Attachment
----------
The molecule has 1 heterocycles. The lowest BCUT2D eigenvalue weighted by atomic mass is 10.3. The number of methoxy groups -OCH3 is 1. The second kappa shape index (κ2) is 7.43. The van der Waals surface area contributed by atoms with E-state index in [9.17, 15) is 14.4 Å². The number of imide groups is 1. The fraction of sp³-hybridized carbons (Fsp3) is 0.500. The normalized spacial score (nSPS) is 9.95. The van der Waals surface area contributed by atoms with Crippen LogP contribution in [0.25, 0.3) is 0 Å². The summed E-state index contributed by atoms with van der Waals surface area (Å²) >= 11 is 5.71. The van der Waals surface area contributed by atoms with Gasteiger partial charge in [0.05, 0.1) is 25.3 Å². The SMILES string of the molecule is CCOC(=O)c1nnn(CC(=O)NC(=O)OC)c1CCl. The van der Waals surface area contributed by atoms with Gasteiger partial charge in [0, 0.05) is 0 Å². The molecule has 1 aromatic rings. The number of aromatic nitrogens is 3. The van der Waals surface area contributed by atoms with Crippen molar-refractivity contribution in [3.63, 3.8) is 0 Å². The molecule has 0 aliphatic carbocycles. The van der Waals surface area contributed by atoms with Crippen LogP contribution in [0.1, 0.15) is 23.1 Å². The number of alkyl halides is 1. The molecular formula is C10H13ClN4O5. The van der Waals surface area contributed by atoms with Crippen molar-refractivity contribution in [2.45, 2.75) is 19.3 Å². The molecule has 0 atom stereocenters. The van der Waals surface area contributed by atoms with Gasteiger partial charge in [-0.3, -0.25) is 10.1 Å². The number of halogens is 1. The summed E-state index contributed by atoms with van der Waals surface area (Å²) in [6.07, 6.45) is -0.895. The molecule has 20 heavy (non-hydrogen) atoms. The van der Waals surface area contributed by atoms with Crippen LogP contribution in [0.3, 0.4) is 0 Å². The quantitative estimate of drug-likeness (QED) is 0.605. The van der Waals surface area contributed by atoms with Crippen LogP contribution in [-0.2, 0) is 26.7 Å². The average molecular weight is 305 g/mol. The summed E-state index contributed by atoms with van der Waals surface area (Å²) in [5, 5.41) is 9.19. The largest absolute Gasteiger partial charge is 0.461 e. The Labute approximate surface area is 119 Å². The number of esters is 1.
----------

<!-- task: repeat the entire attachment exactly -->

The molecule has 1 heterocycles. The lowest BCUT2D eigenvalue weighted by atomic mass is 10.3. The number of methoxy groups -OCH3 is 1. The second kappa shape index (κ2) is 7.43. The van der Waals surface area contributed by atoms with E-state index in [9.17, 15) is 14.4 Å². The number of imide groups is 1. The fraction of sp³-hybridized carbons (Fsp3) is 0.500. The normalized spacial score (nSPS) is 9.95. The van der Waals surface area contributed by atoms with Crippen LogP contribution in [0.25, 0.3) is 0 Å². The summed E-state index contributed by atoms with van der Waals surface area (Å²) >= 11 is 5.71. The van der Waals surface area contributed by atoms with Gasteiger partial charge in [0.05, 0.1) is 25.3 Å². The SMILES string of the molecule is CCOC(=O)c1nnn(CC(=O)NC(=O)OC)c1CCl. The van der Waals surface area contributed by atoms with Gasteiger partial charge in [0, 0.05) is 0 Å². The molecule has 1 aromatic rings. The number of aromatic nitrogens is 3. The van der Waals surface area contributed by atoms with Crippen molar-refractivity contribution in [3.63, 3.8) is 0 Å². The molecule has 0 aliphatic carbocycles. The van der Waals surface area contributed by atoms with Crippen LogP contribution in [0.1, 0.15) is 23.1 Å². The number of alkyl halides is 1. The molecular formula is C10H13ClN4O5. The van der Waals surface area contributed by atoms with Crippen molar-refractivity contribution in [2.45, 2.75) is 19.3 Å². The molecule has 0 atom stereocenters. The van der Waals surface area contributed by atoms with Gasteiger partial charge in [-0.3, -0.25) is 10.1 Å². The number of halogens is 1. The summed E-state index contributed by atoms with van der Waals surface area (Å²) in [6.07, 6.45) is -0.895. The molecule has 20 heavy (non-hydrogen) atoms. The van der Waals surface area contributed by atoms with Crippen LogP contribution in [0.3, 0.4) is 0 Å². The quantitative estimate of drug-likeness (QED) is 0.605. The van der Waals surface area contributed by atoms with Crippen LogP contribution in [-0.2, 0) is 26.7 Å². The average molecular weight is 305 g/mol. The summed E-state index contributed by atoms with van der Waals surface area (Å²) in [5, 5.41) is 9.19. The largest absolute Gasteiger partial charge is 0.461 e. The Labute approximate surface area is 119 Å². The number of esters is 1.